Don't release goldfish into the wild, pet owners warned

Don't release goldfish into the wild, pet owners warned

Goldfish pose a 'triple threat' to native species.

Pet goldfish may pose a “triple threat” to native biodiversity and releasing them could lead to “catastrophic outcomes”, a new study from the North has shown.

The study, led by James Dickey from the School of Biological Sciences at Queen’s University Belfast, looked at the potential threat of pet fish to the ecosystem.

According to the report, invasive species are known to be one of the leading causes of global biodiversity loss, and the pet trade is responsible for about a third of all aquatic invasive species.

One of the ways this can occur is by pet owners releasing their unwanted fish into the wild, often in a misguided attempt to save the life of the animal.

To better understand this, Mr Dickey and his fellow researchers focused on the two most commonly traded fish species in Northern Ireland: goldfish and the white cloud mountain minnow.

To do this, they developed a new method for assessing the ecological impacts and risks of potential pet trade invaders, based on availability, feeding rates, and behaviour. Through this, they showed goldfish consumed much more than the white cloud mountain minnow or native species.

In terms of behaviour patterns, goldfish were also found to be much braver, a trait linked with invasive spread.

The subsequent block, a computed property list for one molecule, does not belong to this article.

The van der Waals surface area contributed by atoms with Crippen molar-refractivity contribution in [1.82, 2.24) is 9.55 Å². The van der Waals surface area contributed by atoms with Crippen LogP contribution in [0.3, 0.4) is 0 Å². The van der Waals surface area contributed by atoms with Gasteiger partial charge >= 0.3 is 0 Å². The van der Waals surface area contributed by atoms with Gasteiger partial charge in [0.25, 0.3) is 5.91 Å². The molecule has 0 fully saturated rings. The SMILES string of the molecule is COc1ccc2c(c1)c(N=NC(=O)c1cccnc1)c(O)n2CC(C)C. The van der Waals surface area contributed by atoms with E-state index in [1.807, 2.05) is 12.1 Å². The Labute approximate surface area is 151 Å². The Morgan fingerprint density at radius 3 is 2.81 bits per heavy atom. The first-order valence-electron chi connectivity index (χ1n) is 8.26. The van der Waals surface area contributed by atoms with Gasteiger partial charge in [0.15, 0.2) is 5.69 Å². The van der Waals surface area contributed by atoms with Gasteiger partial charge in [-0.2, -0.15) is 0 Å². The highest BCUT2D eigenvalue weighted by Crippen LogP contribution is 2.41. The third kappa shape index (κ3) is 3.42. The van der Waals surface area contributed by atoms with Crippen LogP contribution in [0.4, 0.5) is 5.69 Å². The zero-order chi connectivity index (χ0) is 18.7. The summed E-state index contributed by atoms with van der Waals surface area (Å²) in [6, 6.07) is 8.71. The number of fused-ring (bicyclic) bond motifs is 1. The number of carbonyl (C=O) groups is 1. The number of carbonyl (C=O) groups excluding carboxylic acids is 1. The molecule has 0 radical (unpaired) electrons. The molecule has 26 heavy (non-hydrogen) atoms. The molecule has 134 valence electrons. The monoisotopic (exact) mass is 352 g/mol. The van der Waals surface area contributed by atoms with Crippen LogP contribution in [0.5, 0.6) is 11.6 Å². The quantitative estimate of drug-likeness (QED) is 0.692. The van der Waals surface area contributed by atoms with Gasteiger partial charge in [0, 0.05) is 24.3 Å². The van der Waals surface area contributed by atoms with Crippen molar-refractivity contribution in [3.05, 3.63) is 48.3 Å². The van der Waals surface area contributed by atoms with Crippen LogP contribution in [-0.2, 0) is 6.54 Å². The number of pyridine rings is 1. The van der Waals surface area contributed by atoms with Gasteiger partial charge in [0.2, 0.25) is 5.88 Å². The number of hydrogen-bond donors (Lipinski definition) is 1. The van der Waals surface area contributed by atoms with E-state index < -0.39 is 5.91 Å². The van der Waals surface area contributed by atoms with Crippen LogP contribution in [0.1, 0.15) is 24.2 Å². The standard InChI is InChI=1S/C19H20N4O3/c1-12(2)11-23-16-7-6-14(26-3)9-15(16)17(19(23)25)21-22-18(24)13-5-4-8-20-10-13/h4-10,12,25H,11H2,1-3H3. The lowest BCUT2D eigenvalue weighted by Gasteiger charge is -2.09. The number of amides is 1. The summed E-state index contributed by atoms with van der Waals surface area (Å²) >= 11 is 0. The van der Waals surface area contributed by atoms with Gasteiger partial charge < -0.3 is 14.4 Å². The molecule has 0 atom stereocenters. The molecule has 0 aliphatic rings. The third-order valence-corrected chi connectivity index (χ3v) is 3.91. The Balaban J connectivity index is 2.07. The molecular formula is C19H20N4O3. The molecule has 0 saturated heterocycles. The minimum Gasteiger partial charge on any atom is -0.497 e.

“Our research suggests that goldfish pose a triple threat. Not only are they readily available, but they combine insatiable appetites with bold behaviour,” Mr Dickey said.

The research also found that while northern-European climates are often a barrier to non-native species surviving in the wild, goldfish are known to survive in such conditions and could pose a real threat to native biodiversity in rivers and lakes, eating up the resources that native species depend on.

“Our research highlights that goldfish are high risk, but we hope that the methods developed here can be used to assess others in the pet trade across Ireland and further afield. Readily available species are most likely to be released, so limiting the availability of potentially impactful ones, alongside better education of pet owners, is a solution to preventing damaging invaders establishing in the future,” Mr Dickey added.

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